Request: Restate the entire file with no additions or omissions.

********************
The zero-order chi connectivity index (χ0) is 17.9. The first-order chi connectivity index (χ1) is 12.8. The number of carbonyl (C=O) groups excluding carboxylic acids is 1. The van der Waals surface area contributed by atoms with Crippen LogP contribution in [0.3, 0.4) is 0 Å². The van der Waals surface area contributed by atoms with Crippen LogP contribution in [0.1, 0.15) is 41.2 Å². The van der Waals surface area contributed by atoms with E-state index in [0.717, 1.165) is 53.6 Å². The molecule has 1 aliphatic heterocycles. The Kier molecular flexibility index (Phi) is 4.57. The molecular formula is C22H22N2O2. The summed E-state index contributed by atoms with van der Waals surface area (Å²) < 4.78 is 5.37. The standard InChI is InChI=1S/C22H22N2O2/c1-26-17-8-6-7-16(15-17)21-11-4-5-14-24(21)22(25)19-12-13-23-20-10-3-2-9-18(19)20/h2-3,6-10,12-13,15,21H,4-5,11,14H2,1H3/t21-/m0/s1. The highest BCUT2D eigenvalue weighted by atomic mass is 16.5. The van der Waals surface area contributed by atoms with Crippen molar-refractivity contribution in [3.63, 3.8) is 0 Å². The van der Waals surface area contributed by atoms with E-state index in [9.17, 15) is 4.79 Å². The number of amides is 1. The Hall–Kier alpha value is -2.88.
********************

The zero-order chi connectivity index (χ0) is 17.9. The first-order chi connectivity index (χ1) is 12.8. The number of carbonyl (C=O) groups excluding carboxylic acids is 1. The van der Waals surface area contributed by atoms with Crippen LogP contribution in [0.3, 0.4) is 0 Å². The van der Waals surface area contributed by atoms with Crippen LogP contribution in [0.1, 0.15) is 41.2 Å². The van der Waals surface area contributed by atoms with E-state index in [0.717, 1.165) is 53.6 Å². The molecule has 1 aliphatic heterocycles. The Kier molecular flexibility index (Phi) is 4.57. The molecular formula is C22H22N2O2. The summed E-state index contributed by atoms with van der Waals surface area (Å²) < 4.78 is 5.37. The standard InChI is InChI=1S/C22H22N2O2/c1-26-17-8-6-7-16(15-17)21-11-4-5-14-24(21)22(25)19-12-13-23-20-10-3-2-9-18(19)20/h2-3,6-10,12-13,15,21H,4-5,11,14H2,1H3/t21-/m0/s1. The highest BCUT2D eigenvalue weighted by atomic mass is 16.5. The van der Waals surface area contributed by atoms with Crippen molar-refractivity contribution in [3.63, 3.8) is 0 Å². The van der Waals surface area contributed by atoms with E-state index in [9.17, 15) is 4.79 Å². The number of amides is 1. The Hall–Kier alpha value is -2.88.